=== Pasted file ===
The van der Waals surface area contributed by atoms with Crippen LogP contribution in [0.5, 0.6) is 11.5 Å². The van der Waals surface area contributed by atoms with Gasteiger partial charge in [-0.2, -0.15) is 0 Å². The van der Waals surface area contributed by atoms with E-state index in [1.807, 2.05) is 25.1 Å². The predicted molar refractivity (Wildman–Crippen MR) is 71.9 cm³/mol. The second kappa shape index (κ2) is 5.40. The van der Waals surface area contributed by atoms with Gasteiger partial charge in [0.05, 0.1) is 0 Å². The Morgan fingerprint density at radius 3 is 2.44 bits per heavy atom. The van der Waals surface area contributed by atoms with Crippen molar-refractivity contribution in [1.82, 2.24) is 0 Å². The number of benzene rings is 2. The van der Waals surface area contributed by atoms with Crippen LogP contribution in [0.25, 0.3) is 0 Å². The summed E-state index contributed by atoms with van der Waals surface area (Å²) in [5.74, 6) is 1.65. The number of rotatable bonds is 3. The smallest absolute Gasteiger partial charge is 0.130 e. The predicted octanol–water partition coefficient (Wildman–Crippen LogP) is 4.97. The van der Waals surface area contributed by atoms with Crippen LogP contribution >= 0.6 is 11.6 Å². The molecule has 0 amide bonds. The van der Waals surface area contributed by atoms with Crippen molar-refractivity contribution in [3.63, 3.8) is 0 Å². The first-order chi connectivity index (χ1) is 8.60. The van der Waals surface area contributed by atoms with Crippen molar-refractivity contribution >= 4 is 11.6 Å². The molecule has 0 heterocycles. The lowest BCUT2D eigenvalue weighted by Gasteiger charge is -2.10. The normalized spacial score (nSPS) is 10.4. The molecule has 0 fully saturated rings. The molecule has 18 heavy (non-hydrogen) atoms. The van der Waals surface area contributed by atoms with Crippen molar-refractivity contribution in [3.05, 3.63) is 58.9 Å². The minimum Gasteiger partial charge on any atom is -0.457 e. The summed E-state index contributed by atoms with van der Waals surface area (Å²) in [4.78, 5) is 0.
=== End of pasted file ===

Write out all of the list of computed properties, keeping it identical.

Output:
The van der Waals surface area contributed by atoms with Crippen LogP contribution in [0.5, 0.6) is 11.5 Å². The van der Waals surface area contributed by atoms with Gasteiger partial charge in [-0.2, -0.15) is 0 Å². The van der Waals surface area contributed by atoms with E-state index in [1.807, 2.05) is 25.1 Å². The predicted molar refractivity (Wildman–Crippen MR) is 71.9 cm³/mol. The second kappa shape index (κ2) is 5.40. The van der Waals surface area contributed by atoms with Gasteiger partial charge in [0.05, 0.1) is 0 Å². The Morgan fingerprint density at radius 3 is 2.44 bits per heavy atom. The van der Waals surface area contributed by atoms with Crippen molar-refractivity contribution in [1.82, 2.24) is 0 Å². The number of benzene rings is 2. The van der Waals surface area contributed by atoms with Crippen LogP contribution in [0.25, 0.3) is 0 Å². The summed E-state index contributed by atoms with van der Waals surface area (Å²) in [5.74, 6) is 1.65. The number of rotatable bonds is 3. The smallest absolute Gasteiger partial charge is 0.130 e. The predicted octanol–water partition coefficient (Wildman–Crippen LogP) is 4.97. The van der Waals surface area contributed by atoms with Crippen LogP contribution >= 0.6 is 11.6 Å². The molecule has 0 amide bonds. The van der Waals surface area contributed by atoms with Crippen molar-refractivity contribution in [3.63, 3.8) is 0 Å². The first-order chi connectivity index (χ1) is 8.60. The van der Waals surface area contributed by atoms with Crippen molar-refractivity contribution >= 4 is 11.6 Å². The molecule has 0 heterocycles. The lowest BCUT2D eigenvalue weighted by Gasteiger charge is -2.10. The normalized spacial score (nSPS) is 10.4. The molecule has 0 fully saturated rings. The molecule has 18 heavy (non-hydrogen) atoms. The van der Waals surface area contributed by atoms with Crippen molar-refractivity contribution in [3.05, 3.63) is 58.9 Å². The minimum Gasteiger partial charge on any atom is -0.457 e. The summed E-state index contributed by atoms with van der Waals surface area (Å²) in [4.78, 5) is 0.